InExile makes many very good points. With a house that old, I think my first priority would be anything that's structural. If the place hasn't been lived in for a couple of years, that also warrants additional concern for heating and air conditioning purposes, as well as plumbing and sewage. These things are not to be taken lightly.

    Make sure you're OK with having a to-do list that never seems to get any shorter. Some people are; some hate it.
  5. Dickens Cider

    Dickens Cider New Member

    Outing alert! Corky Ramirez is:

  6. slappy4428

    slappy4428 Active Member

    There's old and there's 320 years old....
    Elaborate more on the heating, plumbing, wiring, phone, cable... how recent are all the modern amenities? What are the utility costs...(and taxes) Is it wood, brick or stone? What kind of insulation does it have and when was it put in? How about the roof?
    Owning a 320 year old house sounds cool, but look at the cost effectiveness first.
  7. JR

    JR Well-Known Member

    Even considering purchasing a 320 year old house without at least $100 grand in the bank for upgrades and renovations/restorations would scare the crap out of me.
  8. ink-stained wretch

    ink-stained wretch Active Member

    Oh, child, be careful. See above.

    My family is fortunate to live in a neighborhood of turn of the century homes (the last century). There is an active neighborhood association, whose principle purpose is to exchange tools, knowledge and labor.

    New door neighbor has scaffolds. Guy across the street has the air compressor and air driven tools. I have the plumbing tools, on the corner has the electrical supplies.

    We all have a standing account at the hardware store three blocks away.

    The neighborhood rule: You can work only three weekends a month. Nust drink on the fourth.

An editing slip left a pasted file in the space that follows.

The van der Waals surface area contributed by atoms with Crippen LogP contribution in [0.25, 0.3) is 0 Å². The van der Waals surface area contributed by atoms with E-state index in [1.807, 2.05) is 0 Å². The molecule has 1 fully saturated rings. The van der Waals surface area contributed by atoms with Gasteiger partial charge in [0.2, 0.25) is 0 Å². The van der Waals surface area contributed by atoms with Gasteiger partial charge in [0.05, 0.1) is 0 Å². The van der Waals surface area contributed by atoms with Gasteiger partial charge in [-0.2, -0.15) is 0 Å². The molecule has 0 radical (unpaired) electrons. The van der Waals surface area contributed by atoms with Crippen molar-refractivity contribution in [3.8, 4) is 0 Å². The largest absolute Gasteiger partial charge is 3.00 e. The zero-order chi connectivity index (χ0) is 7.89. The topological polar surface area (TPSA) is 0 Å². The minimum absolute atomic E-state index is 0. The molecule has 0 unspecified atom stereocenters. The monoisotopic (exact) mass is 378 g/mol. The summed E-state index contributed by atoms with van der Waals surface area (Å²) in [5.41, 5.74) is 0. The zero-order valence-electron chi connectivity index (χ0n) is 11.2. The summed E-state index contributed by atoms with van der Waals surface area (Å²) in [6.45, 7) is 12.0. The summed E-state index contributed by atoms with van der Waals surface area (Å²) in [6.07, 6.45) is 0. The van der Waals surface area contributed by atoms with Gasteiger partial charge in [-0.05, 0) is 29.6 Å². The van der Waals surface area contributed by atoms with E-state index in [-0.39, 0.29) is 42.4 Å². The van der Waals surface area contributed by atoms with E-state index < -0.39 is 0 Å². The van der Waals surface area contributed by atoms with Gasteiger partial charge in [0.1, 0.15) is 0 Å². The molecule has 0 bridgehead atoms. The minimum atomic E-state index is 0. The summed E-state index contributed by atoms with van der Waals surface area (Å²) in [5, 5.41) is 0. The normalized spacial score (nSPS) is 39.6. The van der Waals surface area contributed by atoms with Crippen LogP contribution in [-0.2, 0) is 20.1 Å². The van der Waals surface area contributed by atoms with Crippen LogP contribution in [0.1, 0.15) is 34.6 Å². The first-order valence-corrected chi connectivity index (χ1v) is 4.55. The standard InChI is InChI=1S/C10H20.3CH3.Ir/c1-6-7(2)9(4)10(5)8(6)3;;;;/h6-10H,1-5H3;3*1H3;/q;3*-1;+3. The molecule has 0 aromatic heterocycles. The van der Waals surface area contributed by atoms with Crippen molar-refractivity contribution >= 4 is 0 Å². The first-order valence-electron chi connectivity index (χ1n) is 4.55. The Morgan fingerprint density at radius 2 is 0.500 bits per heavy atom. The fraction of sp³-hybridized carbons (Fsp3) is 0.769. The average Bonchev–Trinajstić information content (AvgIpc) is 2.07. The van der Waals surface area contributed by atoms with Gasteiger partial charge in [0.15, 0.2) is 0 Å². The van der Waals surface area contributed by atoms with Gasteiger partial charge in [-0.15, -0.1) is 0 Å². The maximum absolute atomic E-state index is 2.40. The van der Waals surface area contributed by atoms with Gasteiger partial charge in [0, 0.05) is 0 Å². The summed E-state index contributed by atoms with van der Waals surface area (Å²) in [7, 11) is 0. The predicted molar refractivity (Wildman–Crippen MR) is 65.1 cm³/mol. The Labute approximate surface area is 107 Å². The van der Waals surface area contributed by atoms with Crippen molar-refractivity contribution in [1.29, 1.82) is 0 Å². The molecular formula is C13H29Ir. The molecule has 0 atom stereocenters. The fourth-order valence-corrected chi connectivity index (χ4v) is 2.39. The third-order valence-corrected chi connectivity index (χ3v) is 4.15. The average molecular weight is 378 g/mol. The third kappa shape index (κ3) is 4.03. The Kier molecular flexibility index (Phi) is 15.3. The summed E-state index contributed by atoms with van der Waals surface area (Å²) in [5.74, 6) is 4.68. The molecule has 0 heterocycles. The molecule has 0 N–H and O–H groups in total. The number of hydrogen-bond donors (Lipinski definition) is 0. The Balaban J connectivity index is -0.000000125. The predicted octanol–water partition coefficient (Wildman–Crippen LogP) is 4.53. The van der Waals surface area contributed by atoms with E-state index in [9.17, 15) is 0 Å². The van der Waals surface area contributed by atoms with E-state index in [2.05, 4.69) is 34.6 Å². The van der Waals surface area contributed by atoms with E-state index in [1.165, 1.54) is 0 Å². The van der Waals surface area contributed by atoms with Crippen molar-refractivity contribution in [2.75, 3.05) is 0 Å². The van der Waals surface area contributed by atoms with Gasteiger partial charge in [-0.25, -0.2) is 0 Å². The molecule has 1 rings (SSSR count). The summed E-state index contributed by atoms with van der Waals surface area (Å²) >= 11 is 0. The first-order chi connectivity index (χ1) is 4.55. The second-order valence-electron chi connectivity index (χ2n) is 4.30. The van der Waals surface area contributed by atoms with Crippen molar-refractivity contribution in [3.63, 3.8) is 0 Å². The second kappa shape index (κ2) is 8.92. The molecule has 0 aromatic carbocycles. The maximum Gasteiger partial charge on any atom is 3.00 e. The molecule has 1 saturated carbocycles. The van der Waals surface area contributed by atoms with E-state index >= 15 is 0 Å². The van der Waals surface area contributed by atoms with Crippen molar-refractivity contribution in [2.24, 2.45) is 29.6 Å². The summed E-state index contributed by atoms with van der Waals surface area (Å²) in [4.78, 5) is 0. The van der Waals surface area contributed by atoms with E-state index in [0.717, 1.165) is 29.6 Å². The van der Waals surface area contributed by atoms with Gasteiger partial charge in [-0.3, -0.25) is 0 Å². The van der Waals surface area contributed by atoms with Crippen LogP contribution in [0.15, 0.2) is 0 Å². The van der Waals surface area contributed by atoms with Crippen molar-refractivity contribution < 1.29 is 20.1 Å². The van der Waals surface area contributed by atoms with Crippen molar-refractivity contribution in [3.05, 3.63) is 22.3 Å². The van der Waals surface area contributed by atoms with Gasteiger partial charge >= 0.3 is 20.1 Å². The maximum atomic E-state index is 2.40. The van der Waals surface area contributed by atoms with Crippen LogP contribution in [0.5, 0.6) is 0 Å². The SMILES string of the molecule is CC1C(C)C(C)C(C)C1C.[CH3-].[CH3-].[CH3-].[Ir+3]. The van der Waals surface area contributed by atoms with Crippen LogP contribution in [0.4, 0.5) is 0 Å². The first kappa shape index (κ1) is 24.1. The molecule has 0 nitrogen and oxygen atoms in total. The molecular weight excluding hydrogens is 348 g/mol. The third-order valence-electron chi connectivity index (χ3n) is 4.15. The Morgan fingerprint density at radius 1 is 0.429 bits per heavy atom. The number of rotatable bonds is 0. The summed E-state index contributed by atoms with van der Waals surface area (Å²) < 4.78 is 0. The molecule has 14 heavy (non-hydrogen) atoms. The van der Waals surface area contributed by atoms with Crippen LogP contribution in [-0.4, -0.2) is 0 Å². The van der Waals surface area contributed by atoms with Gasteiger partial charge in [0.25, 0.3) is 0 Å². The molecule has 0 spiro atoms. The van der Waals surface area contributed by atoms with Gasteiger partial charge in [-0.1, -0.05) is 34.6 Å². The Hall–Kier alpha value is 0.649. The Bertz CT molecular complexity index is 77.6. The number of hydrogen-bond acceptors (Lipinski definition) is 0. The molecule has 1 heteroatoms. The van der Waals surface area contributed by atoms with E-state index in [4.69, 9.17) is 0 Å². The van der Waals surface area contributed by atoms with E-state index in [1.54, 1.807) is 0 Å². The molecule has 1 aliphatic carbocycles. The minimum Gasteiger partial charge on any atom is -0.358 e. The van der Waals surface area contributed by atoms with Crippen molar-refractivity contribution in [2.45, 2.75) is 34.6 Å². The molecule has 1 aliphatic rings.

I'd be very hesitant to go it alone with an old house. Better have a good support system or a ridiculously large bank account.
  9. playthrough

    playthrough Moderator Staff Member

    The cable is so old in that house, MTV still shows music videos :)

    I'm on my third 80-plus-year-old house and the goofy sh*t that turns up every now and then is unreal. I can't imagine something FOUR times that old.

    I lean toward what JR said -- don't take on a house like that without some serious rainy-day coin put away -- but then again, if that current owner really is babying the house, it could be a steal. My wife would love this kind of adventure. Me, not so much.
  10. Can't say enough about wiring, plumbing and sewage ... especially wiring. If the house has old wiring (by old I mean like the 1930's rope wiring) and a 100-amp breaker box, it may not be worth it.

    Also you might have to contend with the hateful old biddies society- aka the local historical preservation society, who will swoop in and tell you what changes you can and CAN NOT makes to the house to maintain its historical integrity.
  11. Inky_Wretch

    Inky_Wretch Well-Known Member

    Corky, like you, I'd love to own an old house with a barn and some land and I'm pretty handy when it comes to remodeling and repair. That said, I'd pause before taking on that project and do a lot of homework.

    Talk to neighbors in comparable houses. Bring in multiple home inspectors to check it out. Hire a contractor to do a walkthrough.
  12. JR

    JR Well-Known Member

    Oh, and I hope you're handy, Corky. Really, really, handy.

    Like Mike Holmes of Holmes on Homes handy.

    Last edited by a moderator: Dec 15, 2014